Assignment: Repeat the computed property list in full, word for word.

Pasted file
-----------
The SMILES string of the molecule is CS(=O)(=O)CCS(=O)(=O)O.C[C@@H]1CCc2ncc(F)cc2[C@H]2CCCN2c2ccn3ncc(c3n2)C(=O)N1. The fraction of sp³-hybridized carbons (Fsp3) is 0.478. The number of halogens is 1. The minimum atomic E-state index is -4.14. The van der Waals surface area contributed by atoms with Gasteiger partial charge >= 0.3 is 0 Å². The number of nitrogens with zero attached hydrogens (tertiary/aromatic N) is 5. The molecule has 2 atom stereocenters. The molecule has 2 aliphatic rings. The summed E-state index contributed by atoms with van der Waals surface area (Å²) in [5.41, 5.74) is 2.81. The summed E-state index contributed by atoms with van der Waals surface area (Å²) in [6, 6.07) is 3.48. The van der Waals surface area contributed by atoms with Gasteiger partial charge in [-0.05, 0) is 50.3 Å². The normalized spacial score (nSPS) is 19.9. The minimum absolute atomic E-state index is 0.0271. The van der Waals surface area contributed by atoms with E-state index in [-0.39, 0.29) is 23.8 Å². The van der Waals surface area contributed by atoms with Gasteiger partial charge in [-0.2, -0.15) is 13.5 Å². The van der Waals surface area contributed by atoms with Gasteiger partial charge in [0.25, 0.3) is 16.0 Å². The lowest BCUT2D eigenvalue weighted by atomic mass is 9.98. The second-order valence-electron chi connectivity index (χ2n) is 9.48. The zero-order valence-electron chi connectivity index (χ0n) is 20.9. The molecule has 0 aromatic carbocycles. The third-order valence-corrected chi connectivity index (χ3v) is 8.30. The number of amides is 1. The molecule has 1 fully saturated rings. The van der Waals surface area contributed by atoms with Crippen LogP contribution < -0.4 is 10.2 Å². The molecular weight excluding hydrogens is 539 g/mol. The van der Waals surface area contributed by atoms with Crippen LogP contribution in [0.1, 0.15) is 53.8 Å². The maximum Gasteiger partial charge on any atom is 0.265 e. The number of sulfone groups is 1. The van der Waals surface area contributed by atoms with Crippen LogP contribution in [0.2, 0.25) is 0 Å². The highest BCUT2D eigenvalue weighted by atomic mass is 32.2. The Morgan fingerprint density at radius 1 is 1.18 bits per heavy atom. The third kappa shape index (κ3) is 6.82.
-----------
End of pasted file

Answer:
The SMILES string of the molecule is CS(=O)(=O)CCS(=O)(=O)O.C[C@@H]1CCc2ncc(F)cc2[C@H]2CCCN2c2ccn3ncc(c3n2)C(=O)N1. The fraction of sp³-hybridized carbons (Fsp3) is 0.478. The number of halogens is 1. The minimum atomic E-state index is -4.14. The van der Waals surface area contributed by atoms with Gasteiger partial charge >= 0.3 is 0 Å². The number of nitrogens with zero attached hydrogens (tertiary/aromatic N) is 5. The molecule has 2 atom stereocenters. The molecule has 2 aliphatic rings. The summed E-state index contributed by atoms with van der Waals surface area (Å²) in [5.41, 5.74) is 2.81. The summed E-state index contributed by atoms with van der Waals surface area (Å²) in [6, 6.07) is 3.48. The van der Waals surface area contributed by atoms with Gasteiger partial charge in [-0.05, 0) is 50.3 Å². The normalized spacial score (nSPS) is 19.9. The minimum absolute atomic E-state index is 0.0271. The van der Waals surface area contributed by atoms with E-state index in [-0.39, 0.29) is 23.8 Å². The van der Waals surface area contributed by atoms with Gasteiger partial charge in [-0.2, -0.15) is 13.5 Å². The van der Waals surface area contributed by atoms with Gasteiger partial charge in [0.25, 0.3) is 16.0 Å². The lowest BCUT2D eigenvalue weighted by atomic mass is 9.98. The second-order valence-electron chi connectivity index (χ2n) is 9.48. The zero-order valence-electron chi connectivity index (χ0n) is 20.9. The molecule has 0 aromatic carbocycles. The third-order valence-corrected chi connectivity index (χ3v) is 8.30. The number of amides is 1. The molecule has 1 fully saturated rings. The van der Waals surface area contributed by atoms with Crippen LogP contribution < -0.4 is 10.2 Å². The molecular weight excluding hydrogens is 539 g/mol. The van der Waals surface area contributed by atoms with Crippen LogP contribution in [0.1, 0.15) is 53.8 Å². The maximum Gasteiger partial charge on any atom is 0.265 e. The number of sulfone groups is 1. The van der Waals surface area contributed by atoms with Crippen LogP contribution in [0.2, 0.25) is 0 Å². The highest BCUT2D eigenvalue weighted by atomic mass is 32.2. The Morgan fingerprint density at radius 1 is 1.18 bits per heavy atom. The third kappa shape index (κ3) is 6.82.